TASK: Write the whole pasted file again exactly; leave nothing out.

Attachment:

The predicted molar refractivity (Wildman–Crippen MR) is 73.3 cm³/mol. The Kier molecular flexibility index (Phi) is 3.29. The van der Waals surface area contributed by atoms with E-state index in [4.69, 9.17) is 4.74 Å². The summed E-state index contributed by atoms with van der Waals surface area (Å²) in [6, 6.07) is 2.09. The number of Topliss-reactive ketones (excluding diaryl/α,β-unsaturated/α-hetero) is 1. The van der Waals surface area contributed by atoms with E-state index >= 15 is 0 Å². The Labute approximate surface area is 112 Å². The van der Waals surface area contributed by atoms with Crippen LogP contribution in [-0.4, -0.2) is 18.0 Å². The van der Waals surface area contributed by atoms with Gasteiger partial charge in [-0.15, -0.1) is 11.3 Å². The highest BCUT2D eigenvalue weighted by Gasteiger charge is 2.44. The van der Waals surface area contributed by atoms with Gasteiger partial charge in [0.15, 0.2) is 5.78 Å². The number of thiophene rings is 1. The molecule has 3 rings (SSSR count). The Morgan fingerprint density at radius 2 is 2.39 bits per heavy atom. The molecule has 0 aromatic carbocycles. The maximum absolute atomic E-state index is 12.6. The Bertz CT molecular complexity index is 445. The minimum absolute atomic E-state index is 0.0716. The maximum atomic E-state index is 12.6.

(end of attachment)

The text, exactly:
The predicted molar refractivity (Wildman–Crippen MR) is 73.3 cm³/mol. The Kier molecular flexibility index (Phi) is 3.29. The van der Waals surface area contributed by atoms with E-state index in [4.69, 9.17) is 4.74 Å². The summed E-state index contributed by atoms with van der Waals surface area (Å²) in [6, 6.07) is 2.09. The number of Topliss-reactive ketones (excluding diaryl/α,β-unsaturated/α-hetero) is 1. The van der Waals surface area contributed by atoms with E-state index >= 15 is 0 Å². The Labute approximate surface area is 112 Å². The van der Waals surface area contributed by atoms with Crippen LogP contribution in [-0.4, -0.2) is 18.0 Å². The van der Waals surface area contributed by atoms with Gasteiger partial charge in [-0.15, -0.1) is 11.3 Å². The highest BCUT2D eigenvalue weighted by Gasteiger charge is 2.44. The van der Waals surface area contributed by atoms with Gasteiger partial charge in [0.15, 0.2) is 5.78 Å². The number of thiophene rings is 1. The molecule has 3 rings (SSSR count). The Morgan fingerprint density at radius 2 is 2.39 bits per heavy atom. The molecule has 0 aromatic carbocycles. The maximum absolute atomic E-state index is 12.6. The Bertz CT molecular complexity index is 445. The minimum absolute atomic E-state index is 0.0716. The maximum atomic E-state index is 12.6.